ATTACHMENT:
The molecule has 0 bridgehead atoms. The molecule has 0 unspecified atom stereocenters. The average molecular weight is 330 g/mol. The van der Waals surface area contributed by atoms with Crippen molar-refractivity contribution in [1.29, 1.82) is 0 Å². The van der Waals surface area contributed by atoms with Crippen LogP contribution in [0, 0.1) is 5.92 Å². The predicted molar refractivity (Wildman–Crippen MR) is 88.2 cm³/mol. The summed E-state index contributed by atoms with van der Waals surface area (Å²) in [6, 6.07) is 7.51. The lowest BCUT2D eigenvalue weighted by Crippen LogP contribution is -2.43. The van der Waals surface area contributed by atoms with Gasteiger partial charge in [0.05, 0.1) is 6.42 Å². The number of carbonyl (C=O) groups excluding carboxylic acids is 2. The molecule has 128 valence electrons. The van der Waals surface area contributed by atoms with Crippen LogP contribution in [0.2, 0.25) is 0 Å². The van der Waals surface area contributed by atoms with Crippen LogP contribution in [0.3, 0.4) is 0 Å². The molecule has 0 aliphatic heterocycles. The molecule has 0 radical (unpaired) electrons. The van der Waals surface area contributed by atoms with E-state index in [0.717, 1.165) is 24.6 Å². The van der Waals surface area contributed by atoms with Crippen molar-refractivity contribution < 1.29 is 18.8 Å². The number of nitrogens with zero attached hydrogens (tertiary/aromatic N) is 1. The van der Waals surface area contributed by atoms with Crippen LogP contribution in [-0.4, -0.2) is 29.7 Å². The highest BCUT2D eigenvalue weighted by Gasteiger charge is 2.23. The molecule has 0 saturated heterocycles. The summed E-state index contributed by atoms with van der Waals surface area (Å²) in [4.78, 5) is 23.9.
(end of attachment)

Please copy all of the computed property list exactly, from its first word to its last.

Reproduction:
The molecule has 0 bridgehead atoms. The molecule has 0 unspecified atom stereocenters. The average molecular weight is 330 g/mol. The van der Waals surface area contributed by atoms with Crippen molar-refractivity contribution in [1.29, 1.82) is 0 Å². The van der Waals surface area contributed by atoms with Crippen LogP contribution in [0, 0.1) is 5.92 Å². The predicted molar refractivity (Wildman–Crippen MR) is 88.2 cm³/mol. The summed E-state index contributed by atoms with van der Waals surface area (Å²) in [6, 6.07) is 7.51. The lowest BCUT2D eigenvalue weighted by Crippen LogP contribution is -2.43. The van der Waals surface area contributed by atoms with Gasteiger partial charge in [0.05, 0.1) is 6.42 Å². The number of carbonyl (C=O) groups excluding carboxylic acids is 2. The molecule has 128 valence electrons. The van der Waals surface area contributed by atoms with Crippen LogP contribution in [0.2, 0.25) is 0 Å². The van der Waals surface area contributed by atoms with Crippen LogP contribution in [0.3, 0.4) is 0 Å². The molecule has 0 aliphatic heterocycles. The molecule has 0 radical (unpaired) electrons. The van der Waals surface area contributed by atoms with E-state index in [0.717, 1.165) is 24.6 Å². The van der Waals surface area contributed by atoms with Crippen molar-refractivity contribution < 1.29 is 18.8 Å². The number of nitrogens with zero attached hydrogens (tertiary/aromatic N) is 1. The van der Waals surface area contributed by atoms with Crippen LogP contribution in [-0.4, -0.2) is 29.7 Å². The highest BCUT2D eigenvalue weighted by Gasteiger charge is 2.23. The molecule has 0 saturated heterocycles. The summed E-state index contributed by atoms with van der Waals surface area (Å²) in [4.78, 5) is 23.9.